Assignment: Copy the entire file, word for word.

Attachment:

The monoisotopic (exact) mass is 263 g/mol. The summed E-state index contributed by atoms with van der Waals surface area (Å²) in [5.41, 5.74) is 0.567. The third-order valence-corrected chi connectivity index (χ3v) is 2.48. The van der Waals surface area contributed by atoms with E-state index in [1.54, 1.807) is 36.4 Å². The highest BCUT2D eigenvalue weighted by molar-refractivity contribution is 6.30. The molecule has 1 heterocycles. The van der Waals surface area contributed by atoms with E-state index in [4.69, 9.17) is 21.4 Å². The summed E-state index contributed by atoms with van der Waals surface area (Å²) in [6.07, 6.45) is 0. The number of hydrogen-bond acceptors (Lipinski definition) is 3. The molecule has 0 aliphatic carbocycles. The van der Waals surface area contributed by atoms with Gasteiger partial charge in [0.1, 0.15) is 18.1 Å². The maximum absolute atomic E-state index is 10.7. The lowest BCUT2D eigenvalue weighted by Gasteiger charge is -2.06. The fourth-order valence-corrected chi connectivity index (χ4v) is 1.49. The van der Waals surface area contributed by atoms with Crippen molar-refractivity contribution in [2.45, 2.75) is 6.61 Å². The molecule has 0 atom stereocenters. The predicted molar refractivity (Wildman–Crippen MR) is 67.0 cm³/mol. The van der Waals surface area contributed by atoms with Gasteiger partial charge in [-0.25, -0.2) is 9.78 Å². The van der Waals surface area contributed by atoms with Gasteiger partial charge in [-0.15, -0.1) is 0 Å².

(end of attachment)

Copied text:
The monoisotopic (exact) mass is 263 g/mol. The summed E-state index contributed by atoms with van der Waals surface area (Å²) in [5.41, 5.74) is 0.567. The third-order valence-corrected chi connectivity index (χ3v) is 2.48. The van der Waals surface area contributed by atoms with E-state index in [1.54, 1.807) is 36.4 Å². The highest BCUT2D eigenvalue weighted by molar-refractivity contribution is 6.30. The molecule has 1 heterocycles. The van der Waals surface area contributed by atoms with E-state index in [4.69, 9.17) is 21.4 Å². The summed E-state index contributed by atoms with van der Waals surface area (Å²) in [6.07, 6.45) is 0. The number of hydrogen-bond acceptors (Lipinski definition) is 3. The molecule has 0 aliphatic carbocycles. The van der Waals surface area contributed by atoms with Gasteiger partial charge in [0.1, 0.15) is 18.1 Å². The maximum absolute atomic E-state index is 10.7. The lowest BCUT2D eigenvalue weighted by Gasteiger charge is -2.06. The fourth-order valence-corrected chi connectivity index (χ4v) is 1.49. The van der Waals surface area contributed by atoms with Crippen molar-refractivity contribution in [2.45, 2.75) is 6.61 Å². The molecule has 0 atom stereocenters. The predicted molar refractivity (Wildman–Crippen MR) is 67.0 cm³/mol. The van der Waals surface area contributed by atoms with Gasteiger partial charge in [-0.25, -0.2) is 9.78 Å². The van der Waals surface area contributed by atoms with Gasteiger partial charge in [-0.15, -0.1) is 0 Å².